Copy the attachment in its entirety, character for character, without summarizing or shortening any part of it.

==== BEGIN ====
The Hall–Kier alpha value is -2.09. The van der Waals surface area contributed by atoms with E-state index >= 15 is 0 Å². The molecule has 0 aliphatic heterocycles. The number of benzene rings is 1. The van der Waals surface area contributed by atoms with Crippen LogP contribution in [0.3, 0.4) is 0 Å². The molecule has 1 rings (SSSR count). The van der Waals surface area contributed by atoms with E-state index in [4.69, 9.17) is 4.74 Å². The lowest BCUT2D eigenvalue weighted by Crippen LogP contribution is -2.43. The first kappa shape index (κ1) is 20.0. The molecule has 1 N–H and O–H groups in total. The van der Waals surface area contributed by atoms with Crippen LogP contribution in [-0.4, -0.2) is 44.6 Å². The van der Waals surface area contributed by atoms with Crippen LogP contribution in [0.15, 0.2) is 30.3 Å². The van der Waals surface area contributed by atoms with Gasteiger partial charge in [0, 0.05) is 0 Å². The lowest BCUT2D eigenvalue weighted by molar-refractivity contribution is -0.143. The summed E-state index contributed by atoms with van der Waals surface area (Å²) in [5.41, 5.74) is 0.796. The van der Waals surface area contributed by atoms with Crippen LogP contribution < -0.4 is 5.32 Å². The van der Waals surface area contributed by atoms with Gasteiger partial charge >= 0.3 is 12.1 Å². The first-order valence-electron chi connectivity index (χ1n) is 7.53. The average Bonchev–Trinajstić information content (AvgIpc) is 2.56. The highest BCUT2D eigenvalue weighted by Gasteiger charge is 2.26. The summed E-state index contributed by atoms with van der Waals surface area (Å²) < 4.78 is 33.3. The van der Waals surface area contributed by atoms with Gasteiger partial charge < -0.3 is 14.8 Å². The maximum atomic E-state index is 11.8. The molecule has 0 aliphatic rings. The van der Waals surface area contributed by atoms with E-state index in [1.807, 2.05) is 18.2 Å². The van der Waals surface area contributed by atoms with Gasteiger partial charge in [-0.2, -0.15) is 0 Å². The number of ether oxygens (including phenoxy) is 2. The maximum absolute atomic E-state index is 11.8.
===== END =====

The Hall–Kier alpha value is -2.09. The van der Waals surface area contributed by atoms with E-state index >= 15 is 0 Å². The molecule has 0 aliphatic heterocycles. The number of benzene rings is 1. The van der Waals surface area contributed by atoms with Crippen LogP contribution in [0.3, 0.4) is 0 Å². The molecule has 1 rings (SSSR count). The van der Waals surface area contributed by atoms with E-state index in [4.69, 9.17) is 4.74 Å². The lowest BCUT2D eigenvalue weighted by Crippen LogP contribution is -2.43. The first kappa shape index (κ1) is 20.0. The molecule has 1 N–H and O–H groups in total. The van der Waals surface area contributed by atoms with Crippen LogP contribution in [-0.4, -0.2) is 44.6 Å². The van der Waals surface area contributed by atoms with Crippen LogP contribution in [0.15, 0.2) is 30.3 Å². The van der Waals surface area contributed by atoms with Gasteiger partial charge in [0, 0.05) is 0 Å². The lowest BCUT2D eigenvalue weighted by molar-refractivity contribution is -0.143. The summed E-state index contributed by atoms with van der Waals surface area (Å²) in [5.41, 5.74) is 0.796. The van der Waals surface area contributed by atoms with Crippen LogP contribution < -0.4 is 5.32 Å². The van der Waals surface area contributed by atoms with Gasteiger partial charge >= 0.3 is 12.1 Å². The first-order valence-electron chi connectivity index (χ1n) is 7.53. The average Bonchev–Trinajstić information content (AvgIpc) is 2.56. The highest BCUT2D eigenvalue weighted by Gasteiger charge is 2.26. The summed E-state index contributed by atoms with van der Waals surface area (Å²) < 4.78 is 33.3. The van der Waals surface area contributed by atoms with Gasteiger partial charge < -0.3 is 14.8 Å². The maximum atomic E-state index is 11.8. The molecule has 0 aliphatic rings. The van der Waals surface area contributed by atoms with E-state index in [1.807, 2.05) is 18.2 Å². The van der Waals surface area contributed by atoms with Gasteiger partial charge in [-0.2, -0.15) is 0 Å². The number of ether oxygens (including phenoxy) is 2. The maximum absolute atomic E-state index is 11.8.